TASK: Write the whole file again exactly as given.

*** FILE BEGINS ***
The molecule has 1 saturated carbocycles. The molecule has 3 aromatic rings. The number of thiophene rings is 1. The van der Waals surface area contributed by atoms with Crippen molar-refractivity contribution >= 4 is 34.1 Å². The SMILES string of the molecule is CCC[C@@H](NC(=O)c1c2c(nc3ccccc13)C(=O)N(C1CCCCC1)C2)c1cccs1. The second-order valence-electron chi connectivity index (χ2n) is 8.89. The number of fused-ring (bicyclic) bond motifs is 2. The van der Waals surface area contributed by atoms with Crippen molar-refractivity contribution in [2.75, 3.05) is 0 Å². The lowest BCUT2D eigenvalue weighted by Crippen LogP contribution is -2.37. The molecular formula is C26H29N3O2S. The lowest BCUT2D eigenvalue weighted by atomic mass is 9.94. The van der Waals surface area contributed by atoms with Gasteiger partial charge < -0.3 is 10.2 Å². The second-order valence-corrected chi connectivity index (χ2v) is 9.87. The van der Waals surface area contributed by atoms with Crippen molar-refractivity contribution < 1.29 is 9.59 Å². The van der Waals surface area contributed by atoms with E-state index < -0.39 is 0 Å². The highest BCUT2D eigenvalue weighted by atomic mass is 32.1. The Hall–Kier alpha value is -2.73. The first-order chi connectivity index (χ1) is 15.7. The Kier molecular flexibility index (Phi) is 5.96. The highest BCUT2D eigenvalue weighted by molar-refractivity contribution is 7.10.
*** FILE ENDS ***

The molecule has 1 saturated carbocycles. The molecule has 3 aromatic rings. The number of thiophene rings is 1. The van der Waals surface area contributed by atoms with Crippen molar-refractivity contribution >= 4 is 34.1 Å². The SMILES string of the molecule is CCC[C@@H](NC(=O)c1c2c(nc3ccccc13)C(=O)N(C1CCCCC1)C2)c1cccs1. The second-order valence-electron chi connectivity index (χ2n) is 8.89. The number of fused-ring (bicyclic) bond motifs is 2. The van der Waals surface area contributed by atoms with Crippen molar-refractivity contribution in [2.75, 3.05) is 0 Å². The lowest BCUT2D eigenvalue weighted by Crippen LogP contribution is -2.37. The molecular formula is C26H29N3O2S. The lowest BCUT2D eigenvalue weighted by atomic mass is 9.94. The van der Waals surface area contributed by atoms with Gasteiger partial charge < -0.3 is 10.2 Å². The second-order valence-corrected chi connectivity index (χ2v) is 9.87. The van der Waals surface area contributed by atoms with Crippen molar-refractivity contribution < 1.29 is 9.59 Å². The van der Waals surface area contributed by atoms with E-state index < -0.39 is 0 Å². The highest BCUT2D eigenvalue weighted by atomic mass is 32.1. The Hall–Kier alpha value is -2.73. The first-order chi connectivity index (χ1) is 15.7. The Kier molecular flexibility index (Phi) is 5.96. The highest BCUT2D eigenvalue weighted by molar-refractivity contribution is 7.10.